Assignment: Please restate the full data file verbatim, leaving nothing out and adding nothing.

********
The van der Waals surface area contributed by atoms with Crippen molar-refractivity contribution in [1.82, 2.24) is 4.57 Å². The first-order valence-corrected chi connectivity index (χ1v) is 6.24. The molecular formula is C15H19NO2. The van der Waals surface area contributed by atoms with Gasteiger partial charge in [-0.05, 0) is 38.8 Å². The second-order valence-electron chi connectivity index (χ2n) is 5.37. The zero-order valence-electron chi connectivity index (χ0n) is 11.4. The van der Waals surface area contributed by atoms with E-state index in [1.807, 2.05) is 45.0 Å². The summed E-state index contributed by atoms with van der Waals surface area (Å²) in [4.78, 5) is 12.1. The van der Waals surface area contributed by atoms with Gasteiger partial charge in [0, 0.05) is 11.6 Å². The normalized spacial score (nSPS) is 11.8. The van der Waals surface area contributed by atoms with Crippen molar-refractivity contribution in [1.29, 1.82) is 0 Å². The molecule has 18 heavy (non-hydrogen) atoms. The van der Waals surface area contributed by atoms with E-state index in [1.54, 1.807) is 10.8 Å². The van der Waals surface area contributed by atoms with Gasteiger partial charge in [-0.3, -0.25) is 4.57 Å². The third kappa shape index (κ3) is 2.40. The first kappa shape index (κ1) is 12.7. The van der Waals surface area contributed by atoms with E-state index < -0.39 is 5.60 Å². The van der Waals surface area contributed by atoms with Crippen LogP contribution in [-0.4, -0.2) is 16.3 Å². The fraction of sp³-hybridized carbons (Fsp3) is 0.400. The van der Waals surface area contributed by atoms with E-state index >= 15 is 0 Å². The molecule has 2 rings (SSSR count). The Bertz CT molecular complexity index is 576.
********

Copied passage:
The van der Waals surface area contributed by atoms with Crippen molar-refractivity contribution in [1.82, 2.24) is 4.57 Å². The first-order valence-corrected chi connectivity index (χ1v) is 6.24. The molecular formula is C15H19NO2. The van der Waals surface area contributed by atoms with Gasteiger partial charge in [-0.05, 0) is 38.8 Å². The second-order valence-electron chi connectivity index (χ2n) is 5.37. The zero-order valence-electron chi connectivity index (χ0n) is 11.4. The van der Waals surface area contributed by atoms with E-state index in [1.807, 2.05) is 45.0 Å². The summed E-state index contributed by atoms with van der Waals surface area (Å²) in [4.78, 5) is 12.1. The van der Waals surface area contributed by atoms with Gasteiger partial charge in [0, 0.05) is 11.6 Å². The normalized spacial score (nSPS) is 11.8. The van der Waals surface area contributed by atoms with Crippen molar-refractivity contribution in [1.29, 1.82) is 0 Å². The molecule has 18 heavy (non-hydrogen) atoms. The van der Waals surface area contributed by atoms with E-state index in [1.54, 1.807) is 10.8 Å². The van der Waals surface area contributed by atoms with Gasteiger partial charge in [-0.3, -0.25) is 4.57 Å². The third kappa shape index (κ3) is 2.40. The first kappa shape index (κ1) is 12.7. The van der Waals surface area contributed by atoms with E-state index < -0.39 is 5.60 Å². The van der Waals surface area contributed by atoms with Crippen LogP contribution in [-0.4, -0.2) is 16.3 Å². The fraction of sp³-hybridized carbons (Fsp3) is 0.400. The van der Waals surface area contributed by atoms with E-state index >= 15 is 0 Å². The molecule has 2 rings (SSSR count). The Bertz CT molecular complexity index is 576.